What is a CT scan (computed tomography)?
In conventional X-rays, a beam of energy is aimed at the body part being studied. A plate behind the body part captures the variations of the energy beam after it passes through skin, bone, muscle, and other tissue. While much information can be obtained from a regular X-ray, specific detail about internal organs and other structures is not available.
Uses of CT scans
CT Scans can show brain structures which a conventional x-ray cannot. A CT Scan can also distinguish bone, tissue, fat, gas, and fluid. They can determine if a growth is solid or fluid-filled and if an organ is a normal shape and size.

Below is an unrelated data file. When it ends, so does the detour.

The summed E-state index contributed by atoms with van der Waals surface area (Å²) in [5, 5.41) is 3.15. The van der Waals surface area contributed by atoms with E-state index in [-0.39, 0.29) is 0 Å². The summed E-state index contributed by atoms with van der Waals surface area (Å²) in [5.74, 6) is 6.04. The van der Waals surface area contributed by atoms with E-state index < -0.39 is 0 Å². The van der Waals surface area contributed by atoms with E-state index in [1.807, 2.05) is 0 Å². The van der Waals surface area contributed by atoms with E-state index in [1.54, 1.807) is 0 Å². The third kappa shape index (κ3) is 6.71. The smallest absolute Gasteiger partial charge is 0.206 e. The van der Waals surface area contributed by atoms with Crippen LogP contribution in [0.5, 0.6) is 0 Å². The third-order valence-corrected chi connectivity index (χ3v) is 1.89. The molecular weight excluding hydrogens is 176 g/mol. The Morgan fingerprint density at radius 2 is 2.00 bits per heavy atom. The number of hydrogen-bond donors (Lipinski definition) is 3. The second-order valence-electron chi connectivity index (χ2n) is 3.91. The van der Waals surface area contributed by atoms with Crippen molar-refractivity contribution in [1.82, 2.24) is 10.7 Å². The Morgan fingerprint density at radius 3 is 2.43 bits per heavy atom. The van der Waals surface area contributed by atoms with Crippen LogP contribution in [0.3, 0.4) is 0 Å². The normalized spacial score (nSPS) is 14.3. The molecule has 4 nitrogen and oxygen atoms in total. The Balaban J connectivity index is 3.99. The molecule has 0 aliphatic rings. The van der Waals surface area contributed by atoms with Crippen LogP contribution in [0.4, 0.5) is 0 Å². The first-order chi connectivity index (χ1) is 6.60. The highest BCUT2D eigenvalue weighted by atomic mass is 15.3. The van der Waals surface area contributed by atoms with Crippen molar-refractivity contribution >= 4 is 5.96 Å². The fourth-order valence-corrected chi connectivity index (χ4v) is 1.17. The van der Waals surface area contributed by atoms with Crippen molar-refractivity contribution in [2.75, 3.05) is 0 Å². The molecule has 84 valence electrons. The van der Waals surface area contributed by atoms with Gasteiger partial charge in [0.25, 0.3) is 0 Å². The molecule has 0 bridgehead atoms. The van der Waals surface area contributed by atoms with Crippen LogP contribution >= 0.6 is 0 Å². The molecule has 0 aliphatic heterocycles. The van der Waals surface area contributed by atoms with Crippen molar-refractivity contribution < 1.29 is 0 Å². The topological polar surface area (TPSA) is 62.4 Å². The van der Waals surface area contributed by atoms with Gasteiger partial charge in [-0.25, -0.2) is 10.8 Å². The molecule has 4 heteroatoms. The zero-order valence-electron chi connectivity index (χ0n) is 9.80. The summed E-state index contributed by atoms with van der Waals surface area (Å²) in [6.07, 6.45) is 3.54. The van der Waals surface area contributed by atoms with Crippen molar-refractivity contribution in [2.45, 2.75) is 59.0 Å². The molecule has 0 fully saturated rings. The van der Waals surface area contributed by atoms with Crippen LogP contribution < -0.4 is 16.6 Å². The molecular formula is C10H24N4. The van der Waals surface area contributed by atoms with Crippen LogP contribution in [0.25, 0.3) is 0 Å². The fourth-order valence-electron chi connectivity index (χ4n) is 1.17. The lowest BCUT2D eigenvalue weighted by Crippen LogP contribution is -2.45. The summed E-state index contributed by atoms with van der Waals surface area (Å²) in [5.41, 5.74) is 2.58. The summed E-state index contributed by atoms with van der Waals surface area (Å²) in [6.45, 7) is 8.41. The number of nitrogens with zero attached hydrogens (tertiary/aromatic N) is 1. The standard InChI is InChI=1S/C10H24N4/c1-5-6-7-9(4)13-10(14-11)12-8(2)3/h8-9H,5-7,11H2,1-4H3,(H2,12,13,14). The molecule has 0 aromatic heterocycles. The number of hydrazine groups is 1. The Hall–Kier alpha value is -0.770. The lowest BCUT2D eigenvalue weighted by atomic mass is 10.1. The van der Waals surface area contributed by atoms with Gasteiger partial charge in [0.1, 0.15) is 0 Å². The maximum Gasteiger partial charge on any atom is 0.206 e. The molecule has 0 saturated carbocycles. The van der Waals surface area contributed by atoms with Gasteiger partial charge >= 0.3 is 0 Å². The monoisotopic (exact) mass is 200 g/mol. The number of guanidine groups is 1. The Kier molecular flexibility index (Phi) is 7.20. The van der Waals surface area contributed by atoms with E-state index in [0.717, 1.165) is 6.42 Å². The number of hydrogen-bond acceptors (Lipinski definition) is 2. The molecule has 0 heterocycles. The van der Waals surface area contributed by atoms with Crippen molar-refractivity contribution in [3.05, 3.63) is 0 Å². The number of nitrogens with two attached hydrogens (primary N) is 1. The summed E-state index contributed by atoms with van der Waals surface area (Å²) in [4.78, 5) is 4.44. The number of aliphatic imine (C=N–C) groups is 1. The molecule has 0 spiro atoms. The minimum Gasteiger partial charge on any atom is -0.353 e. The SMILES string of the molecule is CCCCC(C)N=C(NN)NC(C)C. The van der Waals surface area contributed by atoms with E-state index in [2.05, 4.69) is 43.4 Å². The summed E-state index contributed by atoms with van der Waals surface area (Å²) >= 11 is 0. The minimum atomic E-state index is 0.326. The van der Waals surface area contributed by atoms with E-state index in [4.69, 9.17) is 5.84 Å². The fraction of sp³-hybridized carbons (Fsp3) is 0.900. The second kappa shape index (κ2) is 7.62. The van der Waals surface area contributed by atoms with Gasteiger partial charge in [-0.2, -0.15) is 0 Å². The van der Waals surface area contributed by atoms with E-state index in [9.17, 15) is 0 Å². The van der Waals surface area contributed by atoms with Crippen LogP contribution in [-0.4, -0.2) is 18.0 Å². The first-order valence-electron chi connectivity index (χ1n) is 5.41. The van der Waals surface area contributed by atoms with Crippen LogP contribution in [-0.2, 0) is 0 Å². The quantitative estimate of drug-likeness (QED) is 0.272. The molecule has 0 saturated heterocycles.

CT Scans are routinely used to diagnose:
- Back Problems
- Blood Clots
- Enlarged Lymph Node
- Enlarged Ventricles
- Lung Cancer, Pancreatic Disease
How is the CT scan performed?
The CT scanner is located in a large room. The patient lies on a narrow table that slides into a doughnut-shaped hole that’s part of the CT scanner.